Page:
2024, Edition of 40 and five proofs.

Large Box Size: 11.5 x 11.5 x 4 inches. Book size: 7.5 x 2 x 2, Cloth-covered boxes and plexiglass top. Coptic bound book with Ebony covers, laser-cut Canson paper, linen thread, book board, museum board, laser etched plexiglass Japanese metallic gold paper, laser cut different kinds of wood.

"Kinship" is an artist's book that delves into the relationship between colonial and colonized artifacts, exploring their cultural and historical context. The project underscores the significance of repatriation as a crucial measure for safeguarding cultural heritage.

The project unfolds in various components, housed within a large box reminiscent of museum displays, featuring three distinct compartments. The initial section consists of a series of nested boxes, reminiscent of ancient Egyptian sarcophagi, culminating in a golden-covered box containing an ebony-covered book featuring quotes from "The Tale of the Eloquent Peasant," a work dating back to the Middle Kingdom (2040-1750 BCE). This narrative depicts a peasant's plea to the Chief Steward of the crown after being robbed, addressing themes of social and divine justice.
 Accompanying the tale are ten hieroglyphic symbols representing, renewal, protection, prosperity, eternity,, infinity stability,  power protection, eternal life, wisdom, regeneration, and transition.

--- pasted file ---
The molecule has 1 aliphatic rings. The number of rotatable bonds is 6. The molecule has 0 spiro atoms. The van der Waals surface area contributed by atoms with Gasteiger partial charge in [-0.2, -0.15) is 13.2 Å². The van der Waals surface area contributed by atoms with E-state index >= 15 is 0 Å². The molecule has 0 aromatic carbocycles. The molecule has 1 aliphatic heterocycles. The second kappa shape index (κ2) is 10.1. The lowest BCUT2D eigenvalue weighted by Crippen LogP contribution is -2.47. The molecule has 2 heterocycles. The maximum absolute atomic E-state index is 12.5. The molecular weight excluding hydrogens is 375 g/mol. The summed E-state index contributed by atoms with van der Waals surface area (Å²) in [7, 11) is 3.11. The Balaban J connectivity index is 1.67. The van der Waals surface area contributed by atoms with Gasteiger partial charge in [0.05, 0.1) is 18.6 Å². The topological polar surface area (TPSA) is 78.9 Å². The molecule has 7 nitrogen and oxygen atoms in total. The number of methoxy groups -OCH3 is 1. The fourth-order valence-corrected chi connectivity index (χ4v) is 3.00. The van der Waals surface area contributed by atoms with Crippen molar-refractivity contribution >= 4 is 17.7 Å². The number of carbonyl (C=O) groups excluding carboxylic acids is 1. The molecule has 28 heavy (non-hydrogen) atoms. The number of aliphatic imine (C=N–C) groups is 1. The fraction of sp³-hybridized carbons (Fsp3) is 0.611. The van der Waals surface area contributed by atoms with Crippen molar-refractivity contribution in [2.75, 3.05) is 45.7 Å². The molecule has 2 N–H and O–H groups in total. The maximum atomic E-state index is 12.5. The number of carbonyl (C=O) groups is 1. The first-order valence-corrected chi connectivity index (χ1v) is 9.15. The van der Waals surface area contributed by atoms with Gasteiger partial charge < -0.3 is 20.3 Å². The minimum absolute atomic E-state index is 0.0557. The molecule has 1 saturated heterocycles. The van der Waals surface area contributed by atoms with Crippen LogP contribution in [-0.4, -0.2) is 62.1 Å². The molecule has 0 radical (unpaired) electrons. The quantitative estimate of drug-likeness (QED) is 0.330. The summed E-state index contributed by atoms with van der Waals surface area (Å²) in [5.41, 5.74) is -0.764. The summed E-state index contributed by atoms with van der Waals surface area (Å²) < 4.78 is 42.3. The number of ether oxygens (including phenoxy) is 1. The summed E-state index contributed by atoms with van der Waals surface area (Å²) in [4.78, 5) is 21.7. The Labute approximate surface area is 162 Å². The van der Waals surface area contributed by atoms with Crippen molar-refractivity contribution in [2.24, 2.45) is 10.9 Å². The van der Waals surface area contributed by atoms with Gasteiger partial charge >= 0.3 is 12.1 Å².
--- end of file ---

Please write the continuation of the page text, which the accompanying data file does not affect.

The second part of the project presents slides featuring quotes expressing individuals' and institutions' reactions to the return of artifacts, emphasizing the importance of repatriation. On the back, a colonial map of Africa, one of the most looted continents, is displayed.

In the third compartment, ten distinct hieroglyphic symbols are intricately cut into wood, creating negative spaces reminiscent of amulets found in ancient Egyptian tombs. Here, the absence of these amulets is portrayed rather than their presence, weaving a symbolic narrative within the artistic composition.

"Kinship" aims to engage viewers in a reflective exploration of the intricate interplay between artifacts, their historical context, and the ethical considerations surrounding repatriation. The project seeks to foster a deeper understanding of the cultural and historical implications inherent in such endeavors.

Special thanks to the Book/Print Artist/Scholar of Color Collective for supporting the project through a Member Project Grant, and to the College Book Art Association (CBAA) for their support with the CBAA Member Support Grant.

Islam Aly